Cannabis in the midst of a communication crisis

A communication crisis is an issue creating a negative impact on reputation. Managing damaged credibility can be achieved with proactive engagement with stakeholders. A safe, transparent environment for dissemination of information and feedback over time cultivates understanding. Therefore, it’s reasonable to conclude a communication policy embracing an open safe environment would be accommodated in the Cannabis Act. Oddly, that is far from the case. Stifling cannabis censorship is thriving to the point it could be challenged if stakeholders are being deprived democratic rights.

Freedom of speech is a fundamental criterion for democracy. In Canada, freedom of speech is protected in section 2 of the Charter of Rights and Freedoms. Also, The Charter permits enforcement of “reasonable” limits. Communication boundaries are necessary to protect the rights of others for public health and security. Likewise, communication creates a foundation to learn and build goodwill. Hence, it should be questioned, are the limits placed on cannabis communications reasonable?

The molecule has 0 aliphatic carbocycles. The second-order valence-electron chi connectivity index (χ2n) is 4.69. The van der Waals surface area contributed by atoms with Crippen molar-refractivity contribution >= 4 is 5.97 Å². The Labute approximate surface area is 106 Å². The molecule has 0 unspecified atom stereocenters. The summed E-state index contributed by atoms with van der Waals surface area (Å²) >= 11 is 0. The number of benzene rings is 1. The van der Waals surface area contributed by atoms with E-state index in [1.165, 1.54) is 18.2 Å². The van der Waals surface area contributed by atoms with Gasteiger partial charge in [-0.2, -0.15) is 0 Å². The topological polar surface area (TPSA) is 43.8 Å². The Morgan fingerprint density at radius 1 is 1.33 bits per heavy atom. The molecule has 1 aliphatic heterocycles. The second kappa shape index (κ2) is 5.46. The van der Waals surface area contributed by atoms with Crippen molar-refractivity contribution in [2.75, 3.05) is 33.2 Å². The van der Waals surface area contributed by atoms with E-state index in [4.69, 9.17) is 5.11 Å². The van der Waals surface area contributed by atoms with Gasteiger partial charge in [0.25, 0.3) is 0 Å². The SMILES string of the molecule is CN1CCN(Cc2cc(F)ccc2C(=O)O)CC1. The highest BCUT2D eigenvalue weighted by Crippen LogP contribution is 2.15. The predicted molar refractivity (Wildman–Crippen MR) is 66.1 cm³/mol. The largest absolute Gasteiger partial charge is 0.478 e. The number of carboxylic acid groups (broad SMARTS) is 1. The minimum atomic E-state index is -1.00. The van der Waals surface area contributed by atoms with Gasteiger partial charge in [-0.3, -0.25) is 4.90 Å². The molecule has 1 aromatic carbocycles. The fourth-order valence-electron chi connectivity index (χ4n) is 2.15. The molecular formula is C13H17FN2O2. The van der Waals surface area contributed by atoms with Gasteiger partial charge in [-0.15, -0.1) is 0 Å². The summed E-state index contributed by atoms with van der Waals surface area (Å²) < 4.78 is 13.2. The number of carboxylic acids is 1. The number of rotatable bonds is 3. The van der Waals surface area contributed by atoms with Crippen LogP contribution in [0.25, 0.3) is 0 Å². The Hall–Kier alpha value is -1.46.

The plant survived a century of prohibition because its medicinal purposes were recognized. Cannabis is less toxic with less side effects than many synthetic drugs (note, I did not use the word ‘healthy’).  Capitalism and politics relented and reversed stances on prohibition when potential revenue was identified. However, censorship has hindered the progress of the Canadian cannabis industry because it is not able to sufficiently address its damaged reputation.